Scaling your food business internationally with technology
As a food start-up, it is never too early to be ambitious and to embrace an early export focus. International markets are competitive and it’s a challenging direction to take but great benefits will come from building your export business whilst leveraging technology to engage with your customers, manage your distribution channels, provide instant business oversight and automate your admin processes.
Many food start-ups begin selling their products online direct to the consumer through their own website or even through e-commerce platforms. Selling directly through your own website helps to build a deeper relationship with customers, gaining you real time insights and enabling you to test new products. However as you progress, it is vitally important to visualize how best to reach your target customers globally. How these customers are targeted and subsequently how you build a following will be helped by your channel strategy (e.g. how your product moves through the chain of commerce to the consumer). A well planned channel strategy enables a start-up to create desired market reach and increase access to the target overseas customer.
Being online is a vital condition for scaling your company either nationally or internationally. It allows you to distribute content about your products, your company services, your promotional material, capture sales, bill customers etc. Such web processes provide important support to a start-up in its bid for sales growth especially overseas.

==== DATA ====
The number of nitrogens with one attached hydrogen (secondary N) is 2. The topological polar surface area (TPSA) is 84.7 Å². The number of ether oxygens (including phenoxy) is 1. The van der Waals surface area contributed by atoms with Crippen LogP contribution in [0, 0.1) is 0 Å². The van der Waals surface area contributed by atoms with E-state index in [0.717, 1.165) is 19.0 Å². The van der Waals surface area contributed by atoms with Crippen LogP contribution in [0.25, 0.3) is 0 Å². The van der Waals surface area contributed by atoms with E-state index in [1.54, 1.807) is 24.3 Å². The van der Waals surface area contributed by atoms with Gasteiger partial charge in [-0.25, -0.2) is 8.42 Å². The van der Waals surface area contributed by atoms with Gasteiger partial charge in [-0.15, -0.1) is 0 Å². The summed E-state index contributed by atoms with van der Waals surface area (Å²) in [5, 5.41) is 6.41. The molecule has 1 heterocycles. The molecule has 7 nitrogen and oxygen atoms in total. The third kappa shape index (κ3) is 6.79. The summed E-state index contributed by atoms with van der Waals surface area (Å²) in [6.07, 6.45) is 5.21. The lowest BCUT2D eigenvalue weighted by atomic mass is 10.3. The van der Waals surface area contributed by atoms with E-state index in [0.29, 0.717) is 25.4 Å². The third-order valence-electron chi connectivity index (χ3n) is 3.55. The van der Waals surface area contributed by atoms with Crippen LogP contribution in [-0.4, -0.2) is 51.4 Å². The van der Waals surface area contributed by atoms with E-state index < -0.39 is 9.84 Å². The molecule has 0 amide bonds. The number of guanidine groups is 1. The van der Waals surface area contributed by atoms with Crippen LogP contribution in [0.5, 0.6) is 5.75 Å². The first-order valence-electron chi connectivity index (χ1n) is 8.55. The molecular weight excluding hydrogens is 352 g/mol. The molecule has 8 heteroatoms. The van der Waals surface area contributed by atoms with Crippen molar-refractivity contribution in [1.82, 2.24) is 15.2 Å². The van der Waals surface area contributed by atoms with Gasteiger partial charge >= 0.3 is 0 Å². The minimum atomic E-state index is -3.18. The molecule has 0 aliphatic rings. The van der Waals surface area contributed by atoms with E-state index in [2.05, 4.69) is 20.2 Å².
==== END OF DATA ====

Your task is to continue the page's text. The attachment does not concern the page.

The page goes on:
If you are selling direct to foreign retailers and food service companies then you will find that most multiple retailers order electronically from suppliers and EDI (electronic data interchange) is an essential tool. Using EDI drives a paperless hands free automation, improving the speed and accuracy of exchanging and processing business documents such as orders and invoices. This digital trading facilitates better relationships with your suppliers and customers alike by eliminating costs associated with manual data entry, lost time and document management.
Another priority especially if you have staff committed to working overseas, is how your in-country staff will communicate and collaborate. Increasingly, small companies are investing in unified communication systems that allow staff to communicate easily among themselves and to also maintain productivity.
The types of unified communications to consider include the following:
- High definition video and voice solutions, including VoIP and web conferencing.
- Collaboration features like screen and file sharing.
- Email integration and voicemail.
- Instant messaging.
- Mobility support for smartphones and laptops.
The threat to all start-ups is quite clear: adapt digitally or wither. As a small business, however, you have a unique advantage over your competition, especially larger businesses. Larger companies often experience greater difficultly in adopting new technologies and also in implementing digital operations due primarily to their existing systems and delays in cross-departmental approvals. So smaller businesses, by adapting and acting promptly can actually ‘steal a march’ on larger entities in the bid for overseas share.
For any food start-up contemplating an international dimension to their business, technology, using a number of robust and innovative solutions, can be an essential differentiating ingredient between a company that prospers, and one that doesn’t.
Get in touch to take your next step towards international growth